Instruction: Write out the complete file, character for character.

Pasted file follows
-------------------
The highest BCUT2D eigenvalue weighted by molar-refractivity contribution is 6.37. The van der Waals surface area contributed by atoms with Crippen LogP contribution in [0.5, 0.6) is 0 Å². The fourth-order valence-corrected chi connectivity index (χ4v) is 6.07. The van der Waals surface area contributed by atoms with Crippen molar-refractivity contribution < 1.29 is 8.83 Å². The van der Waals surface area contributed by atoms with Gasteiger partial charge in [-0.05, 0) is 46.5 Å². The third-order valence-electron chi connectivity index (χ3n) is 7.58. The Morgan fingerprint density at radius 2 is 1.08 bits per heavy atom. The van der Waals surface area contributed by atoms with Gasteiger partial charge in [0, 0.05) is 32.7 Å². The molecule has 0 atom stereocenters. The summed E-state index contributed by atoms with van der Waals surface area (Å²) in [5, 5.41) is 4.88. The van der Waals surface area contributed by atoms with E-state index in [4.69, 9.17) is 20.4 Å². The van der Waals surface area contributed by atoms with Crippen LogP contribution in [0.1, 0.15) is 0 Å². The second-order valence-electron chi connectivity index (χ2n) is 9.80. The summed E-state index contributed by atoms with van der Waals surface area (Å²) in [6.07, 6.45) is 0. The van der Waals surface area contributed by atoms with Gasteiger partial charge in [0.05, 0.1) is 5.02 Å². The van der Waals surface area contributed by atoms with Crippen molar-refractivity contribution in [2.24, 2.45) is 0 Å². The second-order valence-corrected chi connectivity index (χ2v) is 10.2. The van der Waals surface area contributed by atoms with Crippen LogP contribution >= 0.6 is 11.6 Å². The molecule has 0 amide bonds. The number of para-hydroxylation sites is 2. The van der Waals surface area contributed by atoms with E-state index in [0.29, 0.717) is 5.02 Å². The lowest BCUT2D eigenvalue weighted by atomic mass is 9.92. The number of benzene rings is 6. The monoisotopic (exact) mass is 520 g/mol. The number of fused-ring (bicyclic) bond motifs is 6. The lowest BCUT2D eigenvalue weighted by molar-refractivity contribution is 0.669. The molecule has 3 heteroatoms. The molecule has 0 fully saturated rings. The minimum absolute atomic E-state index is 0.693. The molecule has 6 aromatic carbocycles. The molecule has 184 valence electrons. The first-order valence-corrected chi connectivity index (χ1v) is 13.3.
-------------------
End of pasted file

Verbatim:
The highest BCUT2D eigenvalue weighted by molar-refractivity contribution is 6.37. The van der Waals surface area contributed by atoms with Crippen LogP contribution in [0.5, 0.6) is 0 Å². The fourth-order valence-corrected chi connectivity index (χ4v) is 6.07. The van der Waals surface area contributed by atoms with Crippen molar-refractivity contribution < 1.29 is 8.83 Å². The van der Waals surface area contributed by atoms with Gasteiger partial charge in [-0.05, 0) is 46.5 Å². The third-order valence-electron chi connectivity index (χ3n) is 7.58. The Morgan fingerprint density at radius 2 is 1.08 bits per heavy atom. The van der Waals surface area contributed by atoms with Gasteiger partial charge in [0, 0.05) is 32.7 Å². The molecule has 0 atom stereocenters. The summed E-state index contributed by atoms with van der Waals surface area (Å²) in [5, 5.41) is 4.88. The van der Waals surface area contributed by atoms with E-state index in [4.69, 9.17) is 20.4 Å². The van der Waals surface area contributed by atoms with Crippen LogP contribution in [0.1, 0.15) is 0 Å². The second-order valence-electron chi connectivity index (χ2n) is 9.80. The summed E-state index contributed by atoms with van der Waals surface area (Å²) in [6.07, 6.45) is 0. The van der Waals surface area contributed by atoms with Gasteiger partial charge in [0.05, 0.1) is 5.02 Å². The van der Waals surface area contributed by atoms with Crippen molar-refractivity contribution in [2.24, 2.45) is 0 Å². The second-order valence-corrected chi connectivity index (χ2v) is 10.2. The van der Waals surface area contributed by atoms with Crippen LogP contribution >= 0.6 is 11.6 Å². The molecule has 0 amide bonds. The number of para-hydroxylation sites is 2. The van der Waals surface area contributed by atoms with E-state index in [0.29, 0.717) is 5.02 Å². The lowest BCUT2D eigenvalue weighted by atomic mass is 9.92. The number of benzene rings is 6. The monoisotopic (exact) mass is 520 g/mol. The number of fused-ring (bicyclic) bond motifs is 6. The lowest BCUT2D eigenvalue weighted by molar-refractivity contribution is 0.669. The molecule has 3 heteroatoms. The molecule has 0 fully saturated rings. The minimum absolute atomic E-state index is 0.693. The molecule has 6 aromatic carbocycles. The molecule has 184 valence electrons. The first-order valence-corrected chi connectivity index (χ1v) is 13.3.